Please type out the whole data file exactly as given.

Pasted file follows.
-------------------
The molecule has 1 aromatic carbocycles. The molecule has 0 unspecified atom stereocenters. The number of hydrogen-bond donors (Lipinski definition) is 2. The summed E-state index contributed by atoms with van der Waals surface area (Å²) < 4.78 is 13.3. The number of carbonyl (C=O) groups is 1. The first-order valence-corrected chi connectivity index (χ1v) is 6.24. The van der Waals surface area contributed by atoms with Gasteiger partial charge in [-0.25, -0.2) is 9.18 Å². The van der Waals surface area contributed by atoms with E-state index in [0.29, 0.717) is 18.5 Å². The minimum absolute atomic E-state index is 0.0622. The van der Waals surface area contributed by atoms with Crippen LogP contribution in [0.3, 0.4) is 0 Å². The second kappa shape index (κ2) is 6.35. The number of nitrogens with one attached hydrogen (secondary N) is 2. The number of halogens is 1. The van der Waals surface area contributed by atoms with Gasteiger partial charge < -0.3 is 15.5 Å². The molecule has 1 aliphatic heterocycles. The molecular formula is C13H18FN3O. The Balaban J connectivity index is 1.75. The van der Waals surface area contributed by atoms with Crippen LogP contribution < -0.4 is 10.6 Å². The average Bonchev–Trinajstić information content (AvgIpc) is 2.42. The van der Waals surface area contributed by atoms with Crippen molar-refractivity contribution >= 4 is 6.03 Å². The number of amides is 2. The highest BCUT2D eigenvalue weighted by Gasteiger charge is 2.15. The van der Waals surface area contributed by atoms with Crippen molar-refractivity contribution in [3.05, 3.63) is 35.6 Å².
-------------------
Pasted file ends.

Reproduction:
The molecule has 1 aromatic carbocycles. The molecule has 0 unspecified atom stereocenters. The number of hydrogen-bond donors (Lipinski definition) is 2. The summed E-state index contributed by atoms with van der Waals surface area (Å²) < 4.78 is 13.3. The number of carbonyl (C=O) groups is 1. The first-order valence-corrected chi connectivity index (χ1v) is 6.24. The van der Waals surface area contributed by atoms with Gasteiger partial charge in [-0.25, -0.2) is 9.18 Å². The van der Waals surface area contributed by atoms with E-state index in [0.29, 0.717) is 18.5 Å². The minimum absolute atomic E-state index is 0.0622. The van der Waals surface area contributed by atoms with Crippen LogP contribution in [0.3, 0.4) is 0 Å². The second kappa shape index (κ2) is 6.35. The number of nitrogens with one attached hydrogen (secondary N) is 2. The number of halogens is 1. The van der Waals surface area contributed by atoms with Gasteiger partial charge < -0.3 is 15.5 Å². The molecule has 1 aliphatic heterocycles. The molecular formula is C13H18FN3O. The Balaban J connectivity index is 1.75. The van der Waals surface area contributed by atoms with Crippen LogP contribution < -0.4 is 10.6 Å². The average Bonchev–Trinajstić information content (AvgIpc) is 2.42. The van der Waals surface area contributed by atoms with Crippen molar-refractivity contribution >= 4 is 6.03 Å². The number of amides is 2. The highest BCUT2D eigenvalue weighted by Gasteiger charge is 2.15. The van der Waals surface area contributed by atoms with Crippen molar-refractivity contribution in [3.05, 3.63) is 35.6 Å².